Tuesday, April 17, 2007


Björk's new album, Volta, will be released May 7th.

The Volta (Vuel-ta) is known as a "Renaissance dance" (a period in time) which came from Italy (some say Provence, France) as a peasant dance in the early 16th century and later into Switzerland, then to France (Volte ) and ending in Germany . The name Volta means "turning." It is said that the Italian Volta was first introduced by the "Count of Sault " to the Paris court in 1556. Later, around 1581,Catherine De Medici (1518-1589) introduced the Volta to the French court of Versailles .

The Volta is said to be the first of the Waltzes or the forerunner of the Waltz when combined with other round dances. The Girls of Provence danced the Volta in the Great feast of Bayonne in 1565.
The Tordion (Galliarde ) was used for a few measures to start the Volta. During the Volta, the man faces his partner instead of standing alongside or opposite each other (which was very scandalous), and held her very close. The leader turns his partner around several times and then helps her take a high Saute Majer (Leap) into the air (with the skirts shamelessly flying high), as well as he, at times leaping with her (or just after her.) The Volta was usually taken with two single steps and a double step with a hop on the 5th. (5 counts) and was done in 3/4 time. The name "Volta" means turning or to turn.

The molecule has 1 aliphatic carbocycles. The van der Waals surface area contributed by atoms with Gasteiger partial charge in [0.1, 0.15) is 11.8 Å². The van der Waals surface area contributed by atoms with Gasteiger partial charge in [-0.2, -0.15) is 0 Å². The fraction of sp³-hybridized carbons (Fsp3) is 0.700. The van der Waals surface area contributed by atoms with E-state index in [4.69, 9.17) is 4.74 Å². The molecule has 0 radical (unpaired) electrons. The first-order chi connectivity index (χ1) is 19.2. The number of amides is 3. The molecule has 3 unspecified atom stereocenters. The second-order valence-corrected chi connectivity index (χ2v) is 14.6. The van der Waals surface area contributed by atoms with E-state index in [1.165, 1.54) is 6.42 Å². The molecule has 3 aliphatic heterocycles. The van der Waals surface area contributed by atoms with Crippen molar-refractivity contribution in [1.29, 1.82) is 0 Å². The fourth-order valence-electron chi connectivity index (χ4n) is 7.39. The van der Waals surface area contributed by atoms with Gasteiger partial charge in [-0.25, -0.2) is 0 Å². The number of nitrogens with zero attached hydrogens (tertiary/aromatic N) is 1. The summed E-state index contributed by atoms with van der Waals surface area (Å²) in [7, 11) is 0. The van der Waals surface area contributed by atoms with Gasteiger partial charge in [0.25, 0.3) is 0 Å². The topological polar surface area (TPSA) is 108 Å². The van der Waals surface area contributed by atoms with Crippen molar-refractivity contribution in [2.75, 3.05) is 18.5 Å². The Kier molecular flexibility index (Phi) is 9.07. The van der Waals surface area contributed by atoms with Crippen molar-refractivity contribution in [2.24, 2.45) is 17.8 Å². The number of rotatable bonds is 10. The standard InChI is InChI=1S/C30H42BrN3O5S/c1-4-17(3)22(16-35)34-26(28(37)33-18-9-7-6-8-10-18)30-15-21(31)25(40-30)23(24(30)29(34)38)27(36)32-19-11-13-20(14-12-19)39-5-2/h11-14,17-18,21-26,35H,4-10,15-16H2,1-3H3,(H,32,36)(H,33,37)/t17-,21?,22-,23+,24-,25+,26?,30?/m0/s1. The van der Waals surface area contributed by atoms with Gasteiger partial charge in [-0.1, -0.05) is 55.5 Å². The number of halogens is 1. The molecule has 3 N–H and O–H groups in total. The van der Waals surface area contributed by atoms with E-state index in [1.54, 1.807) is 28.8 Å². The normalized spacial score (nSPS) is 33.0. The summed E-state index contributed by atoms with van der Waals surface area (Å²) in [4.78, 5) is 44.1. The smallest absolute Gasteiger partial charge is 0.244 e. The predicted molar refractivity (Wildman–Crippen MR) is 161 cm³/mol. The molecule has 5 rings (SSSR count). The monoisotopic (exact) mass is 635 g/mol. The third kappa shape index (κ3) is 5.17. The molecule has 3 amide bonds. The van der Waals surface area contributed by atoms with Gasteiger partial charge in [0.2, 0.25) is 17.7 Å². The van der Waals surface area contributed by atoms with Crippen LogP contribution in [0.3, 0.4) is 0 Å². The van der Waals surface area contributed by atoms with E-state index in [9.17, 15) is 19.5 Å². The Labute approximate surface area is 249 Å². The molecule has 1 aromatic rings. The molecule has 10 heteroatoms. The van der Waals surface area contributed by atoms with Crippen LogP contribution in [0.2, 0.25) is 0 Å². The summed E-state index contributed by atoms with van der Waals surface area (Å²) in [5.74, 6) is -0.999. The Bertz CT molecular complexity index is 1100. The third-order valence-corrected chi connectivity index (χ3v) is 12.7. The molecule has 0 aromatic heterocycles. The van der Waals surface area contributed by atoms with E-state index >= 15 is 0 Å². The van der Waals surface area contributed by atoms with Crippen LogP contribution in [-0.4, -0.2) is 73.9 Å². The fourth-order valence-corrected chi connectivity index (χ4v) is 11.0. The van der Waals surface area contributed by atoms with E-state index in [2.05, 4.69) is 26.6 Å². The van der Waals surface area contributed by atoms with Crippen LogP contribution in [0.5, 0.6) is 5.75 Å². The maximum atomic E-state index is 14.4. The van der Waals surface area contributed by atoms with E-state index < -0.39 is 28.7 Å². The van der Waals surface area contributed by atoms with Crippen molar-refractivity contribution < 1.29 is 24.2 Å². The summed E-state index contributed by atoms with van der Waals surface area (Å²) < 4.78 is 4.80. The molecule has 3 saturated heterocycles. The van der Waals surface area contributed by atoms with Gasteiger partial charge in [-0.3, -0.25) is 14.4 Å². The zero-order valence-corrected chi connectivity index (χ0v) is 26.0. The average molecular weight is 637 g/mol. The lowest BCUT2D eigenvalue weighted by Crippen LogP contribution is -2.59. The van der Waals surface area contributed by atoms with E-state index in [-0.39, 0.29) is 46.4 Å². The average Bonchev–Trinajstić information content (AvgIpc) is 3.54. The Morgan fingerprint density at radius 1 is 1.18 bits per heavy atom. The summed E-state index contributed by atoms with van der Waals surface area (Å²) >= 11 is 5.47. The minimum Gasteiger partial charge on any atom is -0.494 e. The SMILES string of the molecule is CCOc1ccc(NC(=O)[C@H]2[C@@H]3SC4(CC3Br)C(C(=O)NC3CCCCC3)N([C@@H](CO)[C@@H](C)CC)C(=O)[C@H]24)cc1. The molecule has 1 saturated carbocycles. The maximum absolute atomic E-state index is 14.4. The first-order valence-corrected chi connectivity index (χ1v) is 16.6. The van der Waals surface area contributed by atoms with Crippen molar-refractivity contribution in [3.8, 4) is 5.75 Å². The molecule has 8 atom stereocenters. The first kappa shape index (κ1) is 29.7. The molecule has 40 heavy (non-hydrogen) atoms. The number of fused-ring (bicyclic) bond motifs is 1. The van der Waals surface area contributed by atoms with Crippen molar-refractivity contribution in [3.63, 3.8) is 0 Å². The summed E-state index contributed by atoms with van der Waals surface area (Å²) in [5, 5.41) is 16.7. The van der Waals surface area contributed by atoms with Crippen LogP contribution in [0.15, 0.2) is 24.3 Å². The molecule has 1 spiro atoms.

With the right foot raised high in the air, the dancers hopped on the left and turned at a ninety degree angle, then took a long stride, and another quarter turn then sprang high in the air again making another quarter turn, each pattern consisted of three quarter turns and a leap.

This dance was claimed shameful and indecent and the entire dance being filthy. It was reported that "the Volta brought forth many murders and miscarriages" (not true) and "should be heavily looked into by local police." Madame de Valentinois , in the time of Francis the First , was very fond of this dance, and while dancing it sang the psalms translated by Clement Marot.

in the meantime

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